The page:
March in Toronto on January 8, 2021, in tribute to the victims of flight PS752 Tehran-Kiev, one year after being shot down by “mistake” over TehranCole BURSTON
A Canadian court has awarded more than $ 100 million in financial compensation to the families of six people who died aboard a Ukrainian Boeing which was shot down “by mistake” over Tehran almost two years ago, the officials reported on Monday. local media.
Ukraine International Airlines (UIA) flight PS752 Tehran-Kiev crashed on January 8, 2020 with 176 people on board, mostly Iranians and Canadians, many of them binational.
Three days later, the Iranian armed forces admitted having shot down the aircraft “by mistake”.
Ontario Superior Court Judge Edward Belobaba awarded the plaintiffs more than 107 million Canadian dollars (74 million euros), according to several media, including the English-language channel CBC, relying on a press release from their lawyer Mark Arnold.
Contacted Monday evening by AFP, the latter did not immediately respond.
In May, the same judge concluded that Iran had committed a “terrorist” act by shooting down a Ukrainian Boeing on January 8, 2020 from Tehran, paving the way for a claim for compensation from the families of the victims.
In the process, Tehran denounced the judgment, declaring that the verdict had “no basis” and affirming that the Canadian court was not competent to render such a decision.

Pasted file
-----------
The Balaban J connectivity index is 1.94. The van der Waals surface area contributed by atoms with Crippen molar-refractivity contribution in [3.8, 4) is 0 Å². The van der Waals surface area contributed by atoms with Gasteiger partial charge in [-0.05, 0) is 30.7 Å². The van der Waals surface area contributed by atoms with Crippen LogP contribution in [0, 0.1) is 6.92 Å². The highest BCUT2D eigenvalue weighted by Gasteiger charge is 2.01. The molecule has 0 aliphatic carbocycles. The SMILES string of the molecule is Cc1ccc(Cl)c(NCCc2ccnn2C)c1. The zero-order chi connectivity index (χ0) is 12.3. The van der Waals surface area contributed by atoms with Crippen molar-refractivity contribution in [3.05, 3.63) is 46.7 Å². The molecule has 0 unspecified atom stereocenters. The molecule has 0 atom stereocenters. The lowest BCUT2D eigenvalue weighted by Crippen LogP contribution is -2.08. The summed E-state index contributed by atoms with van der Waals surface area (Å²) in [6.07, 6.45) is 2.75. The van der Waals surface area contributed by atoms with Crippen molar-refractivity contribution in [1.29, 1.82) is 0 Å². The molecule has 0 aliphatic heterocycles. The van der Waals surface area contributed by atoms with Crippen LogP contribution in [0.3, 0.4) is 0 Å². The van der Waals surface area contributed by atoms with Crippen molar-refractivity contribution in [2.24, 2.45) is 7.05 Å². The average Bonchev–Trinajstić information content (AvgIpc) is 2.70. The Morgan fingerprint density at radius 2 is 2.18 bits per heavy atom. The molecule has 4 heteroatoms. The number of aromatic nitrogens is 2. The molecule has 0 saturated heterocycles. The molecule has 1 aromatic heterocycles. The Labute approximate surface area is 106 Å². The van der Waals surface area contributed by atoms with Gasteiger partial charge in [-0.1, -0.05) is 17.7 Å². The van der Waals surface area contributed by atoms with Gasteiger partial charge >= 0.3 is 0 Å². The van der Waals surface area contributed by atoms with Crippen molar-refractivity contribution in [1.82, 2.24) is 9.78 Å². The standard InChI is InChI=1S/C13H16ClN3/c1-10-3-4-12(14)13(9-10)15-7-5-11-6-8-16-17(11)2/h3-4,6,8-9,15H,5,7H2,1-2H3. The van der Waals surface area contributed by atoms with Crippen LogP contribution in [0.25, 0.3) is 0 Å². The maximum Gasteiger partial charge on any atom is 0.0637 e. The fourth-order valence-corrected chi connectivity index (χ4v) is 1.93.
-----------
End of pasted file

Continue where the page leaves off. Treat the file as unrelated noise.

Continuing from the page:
The plaintiffs claimed 1.5 billion dollars (1 billion euros) in damages.
In its final report released in March, the Iranian Civil Aviation Organization (CAO) laundered its armed forces. Ukraine denounced a “cynical attempt to hide the real causes” and Ottawa denounced a “incomplete” report without “hard evidence”.
A group of countries led by Canada said in June that they had filed an action against Iran to seek compensation for the families of the victims.
At the end of December 2020, Iran said it wanted to pay “$ 150,000 or the equivalent in euros” to each of the families of the victims of the theft. This announcement had been strongly criticized, in particular by Kiev and by the former head of Canadian diplomacy, François-Philippe Champagne.
“The issue of compensation will not be settled by unilateral declarations by Iran but should rather be the subject of negotiations between states,” he said on the eve of the first anniversary of the tragedy.